Until 9-11, smallpox was publicly discussed only as a horrific historic epidemic. The 9-11 attacks, and their aftermath, have forced us to confront the unthinkable. Whether the deliberate release of smallpox poses risks great or small, to whom and how many depends upon the possible scenarios one postulates and vary dramatically from country to country. When contemplating the acts of madmen, even remote risks are not comforting. One authority has referred to smallpox as "the biological equivalent of the nuclear bomb" because it spreads itself until stopped.
In the context of risk, just this week reports from Germany provide some insight into what intelligence agencies understand about smallpox development in Iraq. As a result of German Chancellor Gerhard Schröder's opposition to war with Iraq and the weakened political standing of his Social Democrat party, leaders of other parties have begun to charge that Schröder has been minimizing the risk from Iraq. According to The New York Times, they cite "classified German intelligence information that Iraq possesses the smallpox virus...."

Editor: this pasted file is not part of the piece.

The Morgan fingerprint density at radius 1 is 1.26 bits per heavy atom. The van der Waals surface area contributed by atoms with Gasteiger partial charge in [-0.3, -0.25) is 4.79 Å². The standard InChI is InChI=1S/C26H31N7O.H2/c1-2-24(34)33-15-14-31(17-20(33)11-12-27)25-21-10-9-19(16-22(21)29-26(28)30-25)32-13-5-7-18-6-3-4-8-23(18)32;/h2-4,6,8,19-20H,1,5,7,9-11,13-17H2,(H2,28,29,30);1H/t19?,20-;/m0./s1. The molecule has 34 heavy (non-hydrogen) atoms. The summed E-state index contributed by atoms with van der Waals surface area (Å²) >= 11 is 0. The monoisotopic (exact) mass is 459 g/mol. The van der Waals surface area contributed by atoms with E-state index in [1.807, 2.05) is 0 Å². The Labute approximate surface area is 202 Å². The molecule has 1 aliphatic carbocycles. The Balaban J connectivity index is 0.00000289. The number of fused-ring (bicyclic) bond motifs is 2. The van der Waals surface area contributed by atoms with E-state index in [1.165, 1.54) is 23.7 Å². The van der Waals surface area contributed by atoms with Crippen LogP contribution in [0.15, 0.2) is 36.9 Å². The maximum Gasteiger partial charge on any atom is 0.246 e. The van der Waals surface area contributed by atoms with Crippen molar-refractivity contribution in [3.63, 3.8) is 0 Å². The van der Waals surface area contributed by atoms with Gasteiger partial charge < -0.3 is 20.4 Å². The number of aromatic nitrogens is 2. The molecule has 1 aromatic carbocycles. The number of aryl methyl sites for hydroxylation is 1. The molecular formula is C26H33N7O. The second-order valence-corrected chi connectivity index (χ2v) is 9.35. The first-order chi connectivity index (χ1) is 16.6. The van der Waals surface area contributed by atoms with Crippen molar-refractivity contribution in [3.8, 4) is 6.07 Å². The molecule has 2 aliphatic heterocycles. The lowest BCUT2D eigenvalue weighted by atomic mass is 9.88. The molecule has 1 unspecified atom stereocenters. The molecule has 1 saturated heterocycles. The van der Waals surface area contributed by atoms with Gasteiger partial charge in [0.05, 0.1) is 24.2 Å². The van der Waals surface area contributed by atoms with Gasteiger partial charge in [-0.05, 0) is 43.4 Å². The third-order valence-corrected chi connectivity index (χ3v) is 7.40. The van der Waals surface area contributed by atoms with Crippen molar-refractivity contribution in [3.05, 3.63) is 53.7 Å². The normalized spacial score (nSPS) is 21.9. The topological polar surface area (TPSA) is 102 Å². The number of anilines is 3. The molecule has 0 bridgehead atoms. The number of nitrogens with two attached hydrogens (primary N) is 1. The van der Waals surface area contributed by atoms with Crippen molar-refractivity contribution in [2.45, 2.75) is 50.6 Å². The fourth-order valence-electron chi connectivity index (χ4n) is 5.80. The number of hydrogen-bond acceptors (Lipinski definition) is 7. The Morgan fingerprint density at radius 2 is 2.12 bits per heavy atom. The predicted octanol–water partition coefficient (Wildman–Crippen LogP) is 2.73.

Indeed, Der Spiegel is reporting that Germany's Health Minister, Ulla Schmidt, in a hitherto secret memorandum, has recommended that Germany stockpile smallpox vaccine against terrorist threat.
The President of the United States obviously believes a threat is serious enough to warrant mandating the vaccination of critical military personnel and requesting voluntary vaccination of approximately half a million health workers, to be followed by vaccination of 10 million more emergency responders (police, firemen, ambulance personnel) to provide an immune front-line force in the event of attack. There is currently no plan to vaccinate the civilian population, and to do so immediately would require dilution of existing vaccine stocks.